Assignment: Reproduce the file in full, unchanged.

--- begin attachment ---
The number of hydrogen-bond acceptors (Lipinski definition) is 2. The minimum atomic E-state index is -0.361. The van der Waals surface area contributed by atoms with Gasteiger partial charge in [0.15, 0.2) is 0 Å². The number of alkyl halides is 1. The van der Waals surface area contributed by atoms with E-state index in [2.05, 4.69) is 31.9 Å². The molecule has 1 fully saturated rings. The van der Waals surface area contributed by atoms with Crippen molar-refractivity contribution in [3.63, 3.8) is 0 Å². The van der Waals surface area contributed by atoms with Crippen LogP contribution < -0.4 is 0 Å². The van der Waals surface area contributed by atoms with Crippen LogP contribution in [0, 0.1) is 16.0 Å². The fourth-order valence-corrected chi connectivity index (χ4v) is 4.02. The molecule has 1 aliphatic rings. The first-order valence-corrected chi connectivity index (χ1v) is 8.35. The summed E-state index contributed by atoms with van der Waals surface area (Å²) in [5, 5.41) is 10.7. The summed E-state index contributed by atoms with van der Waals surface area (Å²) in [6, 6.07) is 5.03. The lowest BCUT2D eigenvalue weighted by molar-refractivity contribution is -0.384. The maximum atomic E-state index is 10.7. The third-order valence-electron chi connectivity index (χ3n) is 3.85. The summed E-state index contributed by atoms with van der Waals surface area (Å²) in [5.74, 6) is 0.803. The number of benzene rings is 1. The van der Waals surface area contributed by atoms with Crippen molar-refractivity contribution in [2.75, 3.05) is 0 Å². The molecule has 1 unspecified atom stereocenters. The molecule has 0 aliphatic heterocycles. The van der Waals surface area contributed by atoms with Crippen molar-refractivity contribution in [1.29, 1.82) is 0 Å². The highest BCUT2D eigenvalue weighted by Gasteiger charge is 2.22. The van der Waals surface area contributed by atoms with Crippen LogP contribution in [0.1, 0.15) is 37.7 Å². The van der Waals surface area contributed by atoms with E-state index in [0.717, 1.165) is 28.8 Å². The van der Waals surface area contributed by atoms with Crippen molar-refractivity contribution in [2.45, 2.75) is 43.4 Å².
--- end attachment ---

The number of hydrogen-bond acceptors (Lipinski definition) is 2. The minimum atomic E-state index is -0.361. The van der Waals surface area contributed by atoms with Gasteiger partial charge in [0.15, 0.2) is 0 Å². The number of alkyl halides is 1. The van der Waals surface area contributed by atoms with E-state index in [2.05, 4.69) is 31.9 Å². The molecule has 1 fully saturated rings. The van der Waals surface area contributed by atoms with Crippen molar-refractivity contribution in [3.63, 3.8) is 0 Å². The van der Waals surface area contributed by atoms with Crippen LogP contribution < -0.4 is 0 Å². The van der Waals surface area contributed by atoms with Crippen LogP contribution in [0, 0.1) is 16.0 Å². The fourth-order valence-corrected chi connectivity index (χ4v) is 4.02. The molecule has 1 aliphatic rings. The first-order valence-corrected chi connectivity index (χ1v) is 8.35. The summed E-state index contributed by atoms with van der Waals surface area (Å²) in [5, 5.41) is 10.7. The summed E-state index contributed by atoms with van der Waals surface area (Å²) in [6, 6.07) is 5.03. The lowest BCUT2D eigenvalue weighted by molar-refractivity contribution is -0.384. The maximum atomic E-state index is 10.7. The third-order valence-electron chi connectivity index (χ3n) is 3.85. The summed E-state index contributed by atoms with van der Waals surface area (Å²) in [5.74, 6) is 0.803. The number of benzene rings is 1. The van der Waals surface area contributed by atoms with Crippen molar-refractivity contribution in [2.75, 3.05) is 0 Å². The molecule has 1 unspecified atom stereocenters. The molecule has 0 aliphatic heterocycles. The van der Waals surface area contributed by atoms with Crippen molar-refractivity contribution in [1.29, 1.82) is 0 Å². The highest BCUT2D eigenvalue weighted by Gasteiger charge is 2.22. The van der Waals surface area contributed by atoms with Crippen LogP contribution in [0.1, 0.15) is 37.7 Å². The van der Waals surface area contributed by atoms with E-state index in [0.717, 1.165) is 28.8 Å². The van der Waals surface area contributed by atoms with Crippen molar-refractivity contribution in [2.45, 2.75) is 43.4 Å².